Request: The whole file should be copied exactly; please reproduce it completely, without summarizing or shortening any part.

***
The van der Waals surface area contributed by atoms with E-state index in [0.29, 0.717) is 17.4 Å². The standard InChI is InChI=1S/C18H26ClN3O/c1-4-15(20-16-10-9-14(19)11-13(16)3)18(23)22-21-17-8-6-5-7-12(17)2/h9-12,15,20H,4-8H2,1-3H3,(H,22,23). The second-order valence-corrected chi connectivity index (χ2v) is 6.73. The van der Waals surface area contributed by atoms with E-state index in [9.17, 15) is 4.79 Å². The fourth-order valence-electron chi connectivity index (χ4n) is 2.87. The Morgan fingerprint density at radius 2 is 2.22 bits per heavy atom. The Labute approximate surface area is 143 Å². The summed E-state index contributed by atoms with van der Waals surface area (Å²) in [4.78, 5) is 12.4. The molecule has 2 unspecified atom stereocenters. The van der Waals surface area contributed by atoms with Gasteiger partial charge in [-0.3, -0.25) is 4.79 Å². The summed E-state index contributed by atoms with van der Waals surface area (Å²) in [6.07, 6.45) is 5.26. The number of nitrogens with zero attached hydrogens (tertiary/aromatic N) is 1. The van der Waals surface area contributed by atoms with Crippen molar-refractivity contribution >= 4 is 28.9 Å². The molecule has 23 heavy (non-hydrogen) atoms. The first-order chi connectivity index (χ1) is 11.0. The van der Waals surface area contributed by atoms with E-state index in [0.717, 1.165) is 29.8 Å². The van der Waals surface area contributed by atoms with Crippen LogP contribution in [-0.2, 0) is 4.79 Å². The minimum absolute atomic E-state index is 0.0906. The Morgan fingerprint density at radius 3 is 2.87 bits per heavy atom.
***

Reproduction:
The van der Waals surface area contributed by atoms with E-state index in [0.29, 0.717) is 17.4 Å². The standard InChI is InChI=1S/C18H26ClN3O/c1-4-15(20-16-10-9-14(19)11-13(16)3)18(23)22-21-17-8-6-5-7-12(17)2/h9-12,15,20H,4-8H2,1-3H3,(H,22,23). The second-order valence-corrected chi connectivity index (χ2v) is 6.73. The van der Waals surface area contributed by atoms with E-state index in [9.17, 15) is 4.79 Å². The fourth-order valence-electron chi connectivity index (χ4n) is 2.87. The Morgan fingerprint density at radius 2 is 2.22 bits per heavy atom. The Labute approximate surface area is 143 Å². The summed E-state index contributed by atoms with van der Waals surface area (Å²) in [4.78, 5) is 12.4. The molecule has 2 unspecified atom stereocenters. The van der Waals surface area contributed by atoms with Gasteiger partial charge in [-0.3, -0.25) is 4.79 Å². The summed E-state index contributed by atoms with van der Waals surface area (Å²) in [6.07, 6.45) is 5.26. The number of nitrogens with zero attached hydrogens (tertiary/aromatic N) is 1. The van der Waals surface area contributed by atoms with Crippen molar-refractivity contribution >= 4 is 28.9 Å². The molecule has 23 heavy (non-hydrogen) atoms. The first-order chi connectivity index (χ1) is 11.0. The van der Waals surface area contributed by atoms with E-state index in [0.717, 1.165) is 29.8 Å². The van der Waals surface area contributed by atoms with Crippen LogP contribution in [-0.2, 0) is 4.79 Å². The minimum absolute atomic E-state index is 0.0906. The Morgan fingerprint density at radius 3 is 2.87 bits per heavy atom.